And hark! how blithe the throstle sings!
He, too, is no mean preacher:
Come forth into the light of things,
Let Nature be your teacher.
—excerpts from William Wordsworth’s “The Tables Turned”
In the summer of 1964, Matt Ellsworth–a biology teacher and freshman wrestling coach at Oak Park and River Forest High School located in Oak Park, Illinois–took a group of 15-year-old boys on a one-week canoe trip. We drove 11 hours from Chicago to Ely, Minnesota, which is the point of departure for trips into the Boundary Waters canoe country, a 2 million acre area of pristine wilderness. This area includes a vast network of lakes and streams on the US-Canadian border.
Unlike much of the Midwest, the Boundary Waters canoe country is designated as primitive wilderness. This means that this area has been set aside to be preserved in all of its primeval beauty. In effect, the boundary waters are the same today as when the Ojibwa Native Americans hunted the Caribou that once lived there. While paddling our canoes on a Canadian river, I remember seeing Ojibwa Indian cliff paintings that were created 800 years ago.
I recall how the lakes and rivers were absent of the droning sound of machines: no motor boats are allowed. The area is so vast that we often paddled an entire day without seeing other people. At night we built campfires under towering pines where the solitude was periodically broken by the haunting calls of loons.
Apart from experiencing nature in all of its pristine glory, I learned how to portage a canoe. Portaging entails carrying a canoe and gear between lakes that are not connected by water. The length of the portage path varies, typically ranging from 100 feet to well over a mile long. Carrying a canoe on your shoulders can test the mettle of even the strongest and fittest athlete: I remember having to dig deep when traversing those 1+ mile portages. After all, how could a 15 year old quit a job–albeit a hard one–when his peers expected that he would be successful?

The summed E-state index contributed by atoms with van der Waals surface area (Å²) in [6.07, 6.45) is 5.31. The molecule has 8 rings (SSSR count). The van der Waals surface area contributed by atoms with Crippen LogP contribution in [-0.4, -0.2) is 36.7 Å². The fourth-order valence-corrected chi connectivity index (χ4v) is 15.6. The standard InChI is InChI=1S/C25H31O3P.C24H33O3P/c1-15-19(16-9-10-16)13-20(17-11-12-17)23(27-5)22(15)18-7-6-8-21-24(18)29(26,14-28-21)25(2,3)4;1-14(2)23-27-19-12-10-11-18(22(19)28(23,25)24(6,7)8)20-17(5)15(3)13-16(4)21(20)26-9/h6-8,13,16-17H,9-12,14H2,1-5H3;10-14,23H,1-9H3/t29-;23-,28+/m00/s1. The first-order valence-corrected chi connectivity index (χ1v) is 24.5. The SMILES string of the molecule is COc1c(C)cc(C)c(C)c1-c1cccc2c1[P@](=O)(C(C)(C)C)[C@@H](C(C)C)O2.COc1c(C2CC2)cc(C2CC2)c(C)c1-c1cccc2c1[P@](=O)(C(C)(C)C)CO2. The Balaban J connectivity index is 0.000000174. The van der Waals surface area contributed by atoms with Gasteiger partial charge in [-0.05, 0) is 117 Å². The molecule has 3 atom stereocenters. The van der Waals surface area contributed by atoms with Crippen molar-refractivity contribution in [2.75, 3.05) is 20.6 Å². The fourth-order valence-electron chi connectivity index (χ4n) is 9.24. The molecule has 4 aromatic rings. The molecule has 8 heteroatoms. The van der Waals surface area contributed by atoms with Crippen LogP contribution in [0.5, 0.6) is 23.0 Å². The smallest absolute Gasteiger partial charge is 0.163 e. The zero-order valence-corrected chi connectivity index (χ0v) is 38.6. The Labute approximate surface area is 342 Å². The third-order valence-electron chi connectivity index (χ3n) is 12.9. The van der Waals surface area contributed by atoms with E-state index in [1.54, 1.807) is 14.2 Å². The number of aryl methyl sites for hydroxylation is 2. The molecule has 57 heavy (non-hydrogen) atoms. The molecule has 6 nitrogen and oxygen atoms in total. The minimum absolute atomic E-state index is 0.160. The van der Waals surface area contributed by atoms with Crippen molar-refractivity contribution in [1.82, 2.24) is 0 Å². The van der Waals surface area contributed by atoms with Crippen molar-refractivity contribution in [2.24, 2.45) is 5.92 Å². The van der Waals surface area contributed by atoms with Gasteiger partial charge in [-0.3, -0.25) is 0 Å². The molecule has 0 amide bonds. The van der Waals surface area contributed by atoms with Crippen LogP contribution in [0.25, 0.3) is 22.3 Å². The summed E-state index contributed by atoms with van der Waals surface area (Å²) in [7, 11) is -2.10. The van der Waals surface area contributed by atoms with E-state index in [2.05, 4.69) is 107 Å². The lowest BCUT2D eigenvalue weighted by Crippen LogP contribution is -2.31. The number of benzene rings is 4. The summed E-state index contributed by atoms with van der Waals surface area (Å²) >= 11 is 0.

Moving forward 41 years, I thought that my then 15-year-old son, at the time a sophomore at Oak Park & River Forest (OPRF) High School, would benefit from experiencing the wilderness. We are both city slickers, so we used an outfitting company that provided the gear and the guidance required to survive for a week.
I immediately knew who to contact. Dan Waters had grown up in River Forest (OPRF ‘57). His mother, Mitzy Waters, lived in River Forest and knew my mother, Helen Mojonnier, who grew up in Oak Park. I asked Dan how he ended up owning Canadian Waters (www.canadianwaters.com), an outfitting company 570 miles from Chicago. He said that his family spent many summers vacationing in northern Minnesota. He liked that part of the country so much that he moved there in 1963. Shortly thereafter, he founded the outfitting firm.
Getting back to the trip itself, I think that going into the wild has even greater value today than it did 41 years ago. First, it seems to me that we spend an inordinate amount of time interacting with screens: computer screens, cell phone screens, and TV screens. I recently saw the comedian Bill Maher perform at a theatre in Hammond, Indiana. Although this was a live performance, I observed most of the audience staring not at the human being on stage, but instead, looking at two humongous screens—reflecting the comedian’s image—that were positioned on both sides of the stage.